California Congressman Duncan Hunter Says Dems Are Playing Politics with The California Wildfires

This is a rush transcript from "Your World with Neil Cavuto," October 23, 2007. This copy may not be in its final form and may be updated.

NEIL CAVUTO, HOST: The Democrats could be playing politics with these California wildfires — Senator Barbara Boxer charging today that the Iraq war is hurting the fire fight.

Reaction now from California Congressman Duncan Hunter. He lost his home to a wildfire back in 2003.

Congressman, good to have you.


CAVUTO: All right.

I know this is tough for you. I mean, you must be looking at this again and saying, "Uh-oh."

What has changed since 2003 versus now, in terms of either things that were not done that should have been done, or things that were done that, thank God, were done? What?

HUNTER: Well, you know, Neil, actually I think we're — we're doing a very effective job right now, federal, state and local.

I'm concentrating right now on these MAF aircraft, these firefighting C-130s that the National Guard is sending in from Colorado and from Wyoming and North Carolina that should be getting here today to help us stop some of these out-of-control fires.

But — but, listen, I don't — I don't look at San Diegans as victims. We're tough. The middle name in the trademark for San Diegans is 'Character'. We're going to bounce back from this. We're going to rebuild.

And, you know, these are the shores from which American Marines and sailors go forth to fight for freedom all over the world. We're used to sacrifices. We're used to burdens. We're going to get through this fire.

CAVUTO: Let me ask you, Congressman, the fact that some on the Hill have started to say, "Well, we would have more to fight fires like this if not for Iraq," I tell you, every time I see a bridge fall or a tunnel compromised, that's the first sort of issue brought up.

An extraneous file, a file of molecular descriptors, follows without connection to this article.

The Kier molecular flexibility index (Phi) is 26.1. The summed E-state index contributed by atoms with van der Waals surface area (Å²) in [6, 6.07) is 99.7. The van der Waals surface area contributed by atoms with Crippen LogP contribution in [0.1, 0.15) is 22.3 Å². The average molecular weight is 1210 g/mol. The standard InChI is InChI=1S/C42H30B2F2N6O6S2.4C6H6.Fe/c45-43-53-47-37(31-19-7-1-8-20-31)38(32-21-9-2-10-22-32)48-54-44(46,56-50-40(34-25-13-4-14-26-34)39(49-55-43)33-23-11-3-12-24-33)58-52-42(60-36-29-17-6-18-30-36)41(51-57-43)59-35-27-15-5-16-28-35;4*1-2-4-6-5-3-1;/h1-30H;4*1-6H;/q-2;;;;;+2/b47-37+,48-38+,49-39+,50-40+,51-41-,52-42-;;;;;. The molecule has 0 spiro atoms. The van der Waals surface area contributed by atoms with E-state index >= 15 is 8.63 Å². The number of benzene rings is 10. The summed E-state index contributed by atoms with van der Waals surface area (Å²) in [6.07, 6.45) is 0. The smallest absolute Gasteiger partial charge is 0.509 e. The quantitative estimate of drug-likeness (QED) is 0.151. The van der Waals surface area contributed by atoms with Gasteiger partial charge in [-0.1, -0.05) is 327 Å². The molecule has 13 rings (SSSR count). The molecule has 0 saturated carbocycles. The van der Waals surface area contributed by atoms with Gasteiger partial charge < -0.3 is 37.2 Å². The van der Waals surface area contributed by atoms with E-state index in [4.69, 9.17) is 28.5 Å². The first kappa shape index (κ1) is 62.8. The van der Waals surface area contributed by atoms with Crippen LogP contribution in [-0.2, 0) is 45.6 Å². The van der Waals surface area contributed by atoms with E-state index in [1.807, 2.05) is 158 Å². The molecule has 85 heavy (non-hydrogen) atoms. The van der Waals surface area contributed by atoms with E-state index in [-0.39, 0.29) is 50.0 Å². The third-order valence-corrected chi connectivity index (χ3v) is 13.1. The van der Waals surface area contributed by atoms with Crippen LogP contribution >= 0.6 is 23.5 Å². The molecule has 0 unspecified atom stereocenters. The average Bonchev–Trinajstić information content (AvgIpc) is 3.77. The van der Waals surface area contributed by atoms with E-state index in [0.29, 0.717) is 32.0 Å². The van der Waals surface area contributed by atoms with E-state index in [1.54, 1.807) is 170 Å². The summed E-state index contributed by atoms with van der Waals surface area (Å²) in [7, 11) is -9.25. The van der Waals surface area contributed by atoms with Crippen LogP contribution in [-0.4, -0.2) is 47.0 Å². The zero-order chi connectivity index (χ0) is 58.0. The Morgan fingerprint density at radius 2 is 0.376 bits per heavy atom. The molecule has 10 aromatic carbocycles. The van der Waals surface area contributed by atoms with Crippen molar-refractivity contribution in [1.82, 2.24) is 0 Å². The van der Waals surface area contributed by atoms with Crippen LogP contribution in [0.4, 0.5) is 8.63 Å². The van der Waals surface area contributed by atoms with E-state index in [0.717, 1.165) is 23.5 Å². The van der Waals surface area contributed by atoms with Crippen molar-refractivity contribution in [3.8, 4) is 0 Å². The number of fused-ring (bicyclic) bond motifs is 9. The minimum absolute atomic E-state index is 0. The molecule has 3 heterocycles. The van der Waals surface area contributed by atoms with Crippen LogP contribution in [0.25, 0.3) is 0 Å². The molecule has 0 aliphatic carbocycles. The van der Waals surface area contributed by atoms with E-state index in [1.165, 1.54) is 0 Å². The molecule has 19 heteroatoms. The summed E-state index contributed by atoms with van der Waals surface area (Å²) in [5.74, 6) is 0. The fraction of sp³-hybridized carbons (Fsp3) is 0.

I guess I shouldn't be surprised that it took this long.


HUNTER: You know, they have got to have some creative writers to somehow link these — these natural disasters with — with troops in Iraq, because, first, we have got thousands of Marines who are available right now at Camp Pendleton.

And you get a 60-mile-an-hour wind, and a lot of brittle sagebrush in front of you, and this — this what you might call a perfect storm of wind patterns, and a lot of — a lot of heat, and you get these fires moving at an incredible speed across the California sagebrush, you could put the entire U.S. Army in front of them, and you can't stop them. You can mitigate them. You can try to block them at the pass, and you can try to neutralize them and back them down as the conditions improve.

But this has nothing to do with the disbursement of American troops around the world. In fact, at this place, in San Diego, we have got access to more troops, more helicopters, more military equipment than probably anyplace else in the country.

Unfortunately, we got a lot of desert, and we have got hot winds coming off that desert, and we have got — we have got real drought conditions that are contributing to this fire.

But, once again, San Diegans are going to come back, and we're going to rebuild, and we're going to be better than ever.

CAVUTO: All right. Congressman, thank you very much — Congressman Duncan Hunter in California right now.

HUNTER: Thanks, Neil.

CAVUTO: It makes you wonder. If we weren't in Iraq, I suppose these winds wouldn't have come, these fires wouldn't have started? I don't know.

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